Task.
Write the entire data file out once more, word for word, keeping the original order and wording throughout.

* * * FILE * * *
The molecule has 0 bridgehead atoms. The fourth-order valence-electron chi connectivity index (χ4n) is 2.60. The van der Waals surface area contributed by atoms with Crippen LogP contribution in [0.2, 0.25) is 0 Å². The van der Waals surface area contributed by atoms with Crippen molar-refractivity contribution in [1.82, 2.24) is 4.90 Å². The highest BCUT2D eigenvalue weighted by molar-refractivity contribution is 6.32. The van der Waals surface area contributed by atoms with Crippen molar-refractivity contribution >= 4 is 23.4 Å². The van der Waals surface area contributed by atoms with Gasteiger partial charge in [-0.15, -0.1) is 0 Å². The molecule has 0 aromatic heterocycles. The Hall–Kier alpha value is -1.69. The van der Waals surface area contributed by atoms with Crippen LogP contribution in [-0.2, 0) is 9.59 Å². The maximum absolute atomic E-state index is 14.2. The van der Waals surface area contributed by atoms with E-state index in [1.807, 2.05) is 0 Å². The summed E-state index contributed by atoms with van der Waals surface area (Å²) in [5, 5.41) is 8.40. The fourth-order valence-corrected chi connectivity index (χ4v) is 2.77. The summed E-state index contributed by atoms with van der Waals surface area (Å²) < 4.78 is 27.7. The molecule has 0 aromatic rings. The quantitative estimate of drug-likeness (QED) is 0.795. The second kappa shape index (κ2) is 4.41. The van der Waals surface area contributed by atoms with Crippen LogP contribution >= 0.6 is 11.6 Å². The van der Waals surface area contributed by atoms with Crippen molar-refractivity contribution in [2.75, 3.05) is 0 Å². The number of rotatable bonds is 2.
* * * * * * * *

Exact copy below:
The molecule has 0 bridgehead atoms. The fourth-order valence-electron chi connectivity index (χ4n) is 2.60. The van der Waals surface area contributed by atoms with Crippen LogP contribution in [0.2, 0.25) is 0 Å². The van der Waals surface area contributed by atoms with Crippen molar-refractivity contribution in [1.82, 2.24) is 4.90 Å². The highest BCUT2D eigenvalue weighted by molar-refractivity contribution is 6.32. The van der Waals surface area contributed by atoms with Crippen molar-refractivity contribution >= 4 is 23.4 Å². The van der Waals surface area contributed by atoms with Gasteiger partial charge in [-0.15, -0.1) is 0 Å². The molecule has 0 aromatic heterocycles. The Hall–Kier alpha value is -1.69. The van der Waals surface area contributed by atoms with Crippen LogP contribution in [-0.2, 0) is 9.59 Å². The maximum absolute atomic E-state index is 14.2. The van der Waals surface area contributed by atoms with E-state index in [1.807, 2.05) is 0 Å². The summed E-state index contributed by atoms with van der Waals surface area (Å²) in [5, 5.41) is 8.40. The fourth-order valence-corrected chi connectivity index (χ4v) is 2.77. The summed E-state index contributed by atoms with van der Waals surface area (Å²) < 4.78 is 27.7. The molecule has 0 aromatic rings. The quantitative estimate of drug-likeness (QED) is 0.795. The second kappa shape index (κ2) is 4.41. The van der Waals surface area contributed by atoms with Crippen LogP contribution >= 0.6 is 11.6 Å². The van der Waals surface area contributed by atoms with Crippen molar-refractivity contribution in [2.75, 3.05) is 0 Å². The number of rotatable bonds is 2.